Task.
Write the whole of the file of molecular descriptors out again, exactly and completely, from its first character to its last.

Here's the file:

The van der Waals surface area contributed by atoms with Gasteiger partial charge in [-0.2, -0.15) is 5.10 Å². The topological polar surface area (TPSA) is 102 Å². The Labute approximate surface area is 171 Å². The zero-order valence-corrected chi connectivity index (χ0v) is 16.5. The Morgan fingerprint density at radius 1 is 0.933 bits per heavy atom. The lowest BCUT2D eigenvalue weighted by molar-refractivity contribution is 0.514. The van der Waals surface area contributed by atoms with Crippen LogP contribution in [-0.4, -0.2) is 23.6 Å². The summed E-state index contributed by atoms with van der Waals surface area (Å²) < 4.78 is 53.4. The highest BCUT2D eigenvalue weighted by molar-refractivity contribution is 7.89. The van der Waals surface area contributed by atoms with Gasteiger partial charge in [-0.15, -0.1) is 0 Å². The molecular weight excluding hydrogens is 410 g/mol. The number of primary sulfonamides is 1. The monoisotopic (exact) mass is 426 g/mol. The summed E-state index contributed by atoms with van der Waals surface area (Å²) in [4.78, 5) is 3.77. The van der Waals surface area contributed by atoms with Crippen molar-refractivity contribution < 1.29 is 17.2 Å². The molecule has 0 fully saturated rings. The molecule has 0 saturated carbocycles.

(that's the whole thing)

The van der Waals surface area contributed by atoms with Gasteiger partial charge in [-0.2, -0.15) is 5.10 Å². The topological polar surface area (TPSA) is 102 Å². The Labute approximate surface area is 171 Å². The zero-order valence-corrected chi connectivity index (χ0v) is 16.5. The Morgan fingerprint density at radius 1 is 0.933 bits per heavy atom. The lowest BCUT2D eigenvalue weighted by molar-refractivity contribution is 0.514. The van der Waals surface area contributed by atoms with Crippen LogP contribution in [-0.4, -0.2) is 23.6 Å². The summed E-state index contributed by atoms with van der Waals surface area (Å²) < 4.78 is 53.4. The highest BCUT2D eigenvalue weighted by molar-refractivity contribution is 7.89. The van der Waals surface area contributed by atoms with Gasteiger partial charge in [-0.15, -0.1) is 0 Å². The molecular weight excluding hydrogens is 410 g/mol. The number of primary sulfonamides is 1. The monoisotopic (exact) mass is 426 g/mol. The summed E-state index contributed by atoms with van der Waals surface area (Å²) in [4.78, 5) is 3.77. The van der Waals surface area contributed by atoms with Crippen molar-refractivity contribution < 1.29 is 17.2 Å². The molecule has 0 fully saturated rings. The molecule has 0 saturated carbocycles.